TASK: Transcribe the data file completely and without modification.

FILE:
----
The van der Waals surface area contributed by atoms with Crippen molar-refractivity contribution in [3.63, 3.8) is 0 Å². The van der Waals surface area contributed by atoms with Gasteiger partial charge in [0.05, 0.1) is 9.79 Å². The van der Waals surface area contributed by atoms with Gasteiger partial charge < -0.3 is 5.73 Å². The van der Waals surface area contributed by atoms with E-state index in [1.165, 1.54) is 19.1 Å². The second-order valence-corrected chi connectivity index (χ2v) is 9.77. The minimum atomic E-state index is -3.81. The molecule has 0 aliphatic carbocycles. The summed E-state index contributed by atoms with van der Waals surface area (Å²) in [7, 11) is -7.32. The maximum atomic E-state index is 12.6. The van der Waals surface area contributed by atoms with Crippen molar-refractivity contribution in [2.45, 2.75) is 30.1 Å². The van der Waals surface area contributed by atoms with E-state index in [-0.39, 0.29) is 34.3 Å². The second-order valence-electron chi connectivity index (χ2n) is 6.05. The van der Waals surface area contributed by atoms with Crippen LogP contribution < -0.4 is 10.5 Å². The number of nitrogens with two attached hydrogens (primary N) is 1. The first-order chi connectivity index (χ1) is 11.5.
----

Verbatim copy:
The van der Waals surface area contributed by atoms with Crippen molar-refractivity contribution in [3.63, 3.8) is 0 Å². The van der Waals surface area contributed by atoms with Gasteiger partial charge in [0.05, 0.1) is 9.79 Å². The van der Waals surface area contributed by atoms with Gasteiger partial charge < -0.3 is 5.73 Å². The van der Waals surface area contributed by atoms with E-state index in [1.165, 1.54) is 19.1 Å². The second-order valence-corrected chi connectivity index (χ2v) is 9.77. The minimum atomic E-state index is -3.81. The molecule has 0 aliphatic carbocycles. The summed E-state index contributed by atoms with van der Waals surface area (Å²) in [7, 11) is -7.32. The maximum atomic E-state index is 12.6. The van der Waals surface area contributed by atoms with Crippen molar-refractivity contribution in [2.45, 2.75) is 30.1 Å². The van der Waals surface area contributed by atoms with E-state index in [-0.39, 0.29) is 34.3 Å². The second-order valence-electron chi connectivity index (χ2n) is 6.05. The van der Waals surface area contributed by atoms with Crippen LogP contribution < -0.4 is 10.5 Å². The number of nitrogens with two attached hydrogens (primary N) is 1. The first-order chi connectivity index (χ1) is 11.5.